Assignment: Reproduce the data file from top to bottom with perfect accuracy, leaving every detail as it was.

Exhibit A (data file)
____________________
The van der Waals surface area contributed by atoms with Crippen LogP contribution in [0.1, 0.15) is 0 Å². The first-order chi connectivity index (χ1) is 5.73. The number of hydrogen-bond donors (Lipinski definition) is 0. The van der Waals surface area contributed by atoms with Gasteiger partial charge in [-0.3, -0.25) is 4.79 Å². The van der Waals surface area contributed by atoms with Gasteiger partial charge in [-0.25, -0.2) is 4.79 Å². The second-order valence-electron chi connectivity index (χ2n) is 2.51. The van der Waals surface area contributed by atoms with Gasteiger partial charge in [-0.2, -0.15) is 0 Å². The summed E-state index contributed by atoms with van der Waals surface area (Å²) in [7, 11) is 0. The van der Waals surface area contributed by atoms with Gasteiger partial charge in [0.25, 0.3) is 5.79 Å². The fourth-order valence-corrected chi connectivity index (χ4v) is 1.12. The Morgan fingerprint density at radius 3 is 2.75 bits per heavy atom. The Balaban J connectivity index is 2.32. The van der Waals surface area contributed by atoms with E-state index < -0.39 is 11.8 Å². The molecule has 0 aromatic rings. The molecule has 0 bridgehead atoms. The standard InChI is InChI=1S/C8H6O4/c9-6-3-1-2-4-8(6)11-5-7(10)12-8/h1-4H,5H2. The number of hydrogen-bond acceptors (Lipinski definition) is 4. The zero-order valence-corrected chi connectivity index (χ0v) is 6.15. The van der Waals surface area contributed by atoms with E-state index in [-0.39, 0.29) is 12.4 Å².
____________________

The van der Waals surface area contributed by atoms with Crippen LogP contribution in [0.1, 0.15) is 0 Å². The first-order chi connectivity index (χ1) is 5.73. The number of hydrogen-bond donors (Lipinski definition) is 0. The van der Waals surface area contributed by atoms with Gasteiger partial charge in [-0.3, -0.25) is 4.79 Å². The van der Waals surface area contributed by atoms with Gasteiger partial charge in [-0.25, -0.2) is 4.79 Å². The second-order valence-electron chi connectivity index (χ2n) is 2.51. The van der Waals surface area contributed by atoms with Gasteiger partial charge in [-0.2, -0.15) is 0 Å². The summed E-state index contributed by atoms with van der Waals surface area (Å²) in [7, 11) is 0. The van der Waals surface area contributed by atoms with Gasteiger partial charge in [0.25, 0.3) is 5.79 Å². The fourth-order valence-corrected chi connectivity index (χ4v) is 1.12. The Morgan fingerprint density at radius 3 is 2.75 bits per heavy atom. The Balaban J connectivity index is 2.32. The van der Waals surface area contributed by atoms with E-state index < -0.39 is 11.8 Å². The molecule has 0 aromatic rings. The molecule has 0 bridgehead atoms. The standard InChI is InChI=1S/C8H6O4/c9-6-3-1-2-4-8(6)11-5-7(10)12-8/h1-4H,5H2. The number of hydrogen-bond acceptors (Lipinski definition) is 4. The zero-order valence-corrected chi connectivity index (χ0v) is 6.15. The van der Waals surface area contributed by atoms with E-state index in [-0.39, 0.29) is 12.4 Å².